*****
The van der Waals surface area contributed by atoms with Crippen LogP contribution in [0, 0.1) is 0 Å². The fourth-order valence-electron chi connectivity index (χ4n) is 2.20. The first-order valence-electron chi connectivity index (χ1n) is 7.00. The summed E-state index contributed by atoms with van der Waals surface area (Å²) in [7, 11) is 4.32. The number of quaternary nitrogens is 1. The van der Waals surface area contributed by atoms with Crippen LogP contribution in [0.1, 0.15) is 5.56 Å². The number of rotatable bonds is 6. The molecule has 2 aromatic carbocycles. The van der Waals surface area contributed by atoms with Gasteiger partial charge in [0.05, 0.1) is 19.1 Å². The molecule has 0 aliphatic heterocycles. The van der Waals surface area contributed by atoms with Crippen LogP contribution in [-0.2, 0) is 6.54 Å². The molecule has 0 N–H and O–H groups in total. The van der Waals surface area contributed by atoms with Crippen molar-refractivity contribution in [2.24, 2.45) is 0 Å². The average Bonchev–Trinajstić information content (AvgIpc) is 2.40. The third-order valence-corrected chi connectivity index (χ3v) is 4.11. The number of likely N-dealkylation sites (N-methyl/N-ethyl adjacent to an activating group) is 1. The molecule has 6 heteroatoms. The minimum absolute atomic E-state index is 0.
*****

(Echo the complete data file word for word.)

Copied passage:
The van der Waals surface area contributed by atoms with Crippen LogP contribution in [0, 0.1) is 0 Å². The fourth-order valence-electron chi connectivity index (χ4n) is 2.20. The first-order valence-electron chi connectivity index (χ1n) is 7.00. The summed E-state index contributed by atoms with van der Waals surface area (Å²) in [7, 11) is 4.32. The number of quaternary nitrogens is 1. The van der Waals surface area contributed by atoms with Crippen LogP contribution in [0.1, 0.15) is 5.56 Å². The number of rotatable bonds is 6. The molecule has 2 aromatic carbocycles. The van der Waals surface area contributed by atoms with Gasteiger partial charge in [0.05, 0.1) is 19.1 Å². The molecule has 0 aliphatic heterocycles. The van der Waals surface area contributed by atoms with Crippen LogP contribution in [-0.2, 0) is 6.54 Å². The molecule has 0 N–H and O–H groups in total. The van der Waals surface area contributed by atoms with Crippen molar-refractivity contribution in [2.24, 2.45) is 0 Å². The average Bonchev–Trinajstić information content (AvgIpc) is 2.40. The third-order valence-corrected chi connectivity index (χ3v) is 4.11. The number of likely N-dealkylation sites (N-methyl/N-ethyl adjacent to an activating group) is 1. The molecule has 6 heteroatoms. The minimum absolute atomic E-state index is 0.